Dictionary of National Biography, 1885-1900/Pingo, Thomas
PINGO, THOMAS (1692–1776), medallist, was born in Italy in 1692, and came to England about 1742–5. He was a skilful and industrious worker, and made a large number of English medals, chiefly between 1745 and 1770. His usual signature is t. pingo. In 1763 he was a member of the Free Society of Artists. He engraved a plate of arms for Thoresby's ‘Leeds’ (Walpole, Anecdotes, iii. 984), and in 1769 modelled for Wedgwood representations of the battles of Plessy and Pondicherry. He also worked for Thomas Hollis. He was assistant-engraver at the English mint from 1771 till his death, which took place in December 1776 (Gent. Mag. 1776, p. 579).
The following is a selection from Pingo's medals: 1. The ‘Captain Callis’ medal, 1742 (engraved in (Hawkins, Medallic Illustr. ii. 569). 2. Medal of ‘One of the Loyal Associations,’ 1745? (ib. ii. 603). 3. ‘Repulse of the Rebels,’ 1745 (ib ii. 607). 4. ‘Defeat of the French Fleet off Cape Finisterre,’ with bust of Anson, 1747 (ib ii. 634). 5. Medal relating to Dr. Charles Lucas, 1749 (engraved, ib ii. 654). 6. The ‘Oak Medal’ of Prince Charles, 1750 (ib ii. 655). The engraving of the dies cost 88l. 16s. 7. Prize Medal of St. Paul's School, obv. bust of Colet, rev. Minerva seated, 1755. 8. ‘Victory of Plassy,’ 1758. 9. ‘Society for Promoting Arts and Commerce,’ 1758. The dies cost eighty guineas (H. B. Wheatley, Medals of the Soc. of Arts, p. 3). 10. ‘Capture of Louisburg’ medals, 1758 ((Hawkins, op. cit. ii. 685–6). 11. ‘Capture of Goree,’ 1758. This medal gained the prize of the Society of Arts for the best specimen commemorating the event. 12. ‘Capture of Guadeloupe,’ 1759 (designed by Stuart). 13. ‘Majority of the Prince of Wales,’ 1759. 14. ‘Battle of Minden,’ 1759 (engraved, (Hawkins, op. cit. ii. 700). 15. ‘Taking of Quebec,’ 1759. 16. ‘Taking of Montreal,’ 1760. 17. ‘Subjugation of Canada,’ 1760. 18. Coronation medal of Stanislaus Augustus of Poland, 1764 (made in London, Hutten-Czapski, Catal. ii. 74). 19. ‘Repeal of the Stamp Act,’ with bust of Chatham, 1766. 20. Lord-chancellor Camden, 1766. 21. Royal Academy medals, reverse, Minerva and Student; and reverse, Torso, 1770. Several of the above-named medals were made by Pingo for the Society of Arts, under the auspices of Thomas Hollis and from designs by Cipriani.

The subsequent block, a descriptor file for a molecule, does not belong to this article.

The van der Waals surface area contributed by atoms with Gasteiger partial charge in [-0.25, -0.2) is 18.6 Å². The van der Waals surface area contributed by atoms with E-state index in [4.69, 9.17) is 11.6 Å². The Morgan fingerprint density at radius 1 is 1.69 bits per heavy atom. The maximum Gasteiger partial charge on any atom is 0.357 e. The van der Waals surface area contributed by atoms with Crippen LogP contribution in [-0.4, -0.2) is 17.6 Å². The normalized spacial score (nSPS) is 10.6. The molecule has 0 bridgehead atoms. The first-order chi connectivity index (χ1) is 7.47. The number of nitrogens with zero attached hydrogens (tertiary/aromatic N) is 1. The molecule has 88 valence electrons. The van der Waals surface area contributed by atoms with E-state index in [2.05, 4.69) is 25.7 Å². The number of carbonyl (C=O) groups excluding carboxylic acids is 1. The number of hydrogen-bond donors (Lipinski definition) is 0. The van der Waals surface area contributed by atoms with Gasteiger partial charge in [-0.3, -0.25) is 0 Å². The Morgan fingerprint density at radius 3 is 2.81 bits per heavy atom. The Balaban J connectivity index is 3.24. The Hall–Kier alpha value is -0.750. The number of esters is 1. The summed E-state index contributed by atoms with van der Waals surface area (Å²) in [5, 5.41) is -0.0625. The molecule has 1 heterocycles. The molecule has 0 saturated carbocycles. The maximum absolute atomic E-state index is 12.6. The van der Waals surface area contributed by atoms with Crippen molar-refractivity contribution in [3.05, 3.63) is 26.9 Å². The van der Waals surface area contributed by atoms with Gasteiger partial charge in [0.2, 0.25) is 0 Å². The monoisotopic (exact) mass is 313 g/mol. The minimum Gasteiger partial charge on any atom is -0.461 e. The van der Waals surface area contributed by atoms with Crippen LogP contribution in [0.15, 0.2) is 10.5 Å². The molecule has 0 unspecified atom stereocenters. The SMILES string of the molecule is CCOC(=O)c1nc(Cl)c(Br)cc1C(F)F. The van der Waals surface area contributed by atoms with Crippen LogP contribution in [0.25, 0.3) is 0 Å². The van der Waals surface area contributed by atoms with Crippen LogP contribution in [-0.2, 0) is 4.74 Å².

There is a mezzotint portrait (1741) of Pingo in 1738, i.e. at the age of forty-six, by Carwitham, after Holland (Bromley, Cat. of Portraits, p. 471).
Pingo married Mary (d. 17 April 1790), daughter of Benjamin Goldwire of Romsey, Hampshire, and had by her several children, of whom Lewis [q. v.], John, and Benjamin attained distinction.
John Pingo (fl. 1770) was appointed assistant-engraver to the mint in 1786 or 1787, and in 1768 and 1770 exhibited medals and wax models with the Free Society of Artists.
Benjamin Pingo (1749–1794), the fifth son, baptised 8 July 1749 in the parish of St. Andrew, Holborn, was appointed rouge-dragon pursuivant in 1780, and York herald in 1786. He was killed in a crush at the Haymarket Theatre on 3 Feb. 1794 (Ann. Reg. 1794, p. 5). He bequeathed his manuscripts to the College of Arms, and his books were sold by Leigh & Sotheby in 1794 (Nichols, Lit. Illustr. vi. 356, 357; Noble, College of Arms, p. 426).[Redgrave's Dict. of Artists; Hawkins's Medallic Illustrations, ed. Franks and Grueber; Ruding's Annals of the Coinage, i. 45; Meteyard's Life of Wedgwood, i. 442, ii. 92.]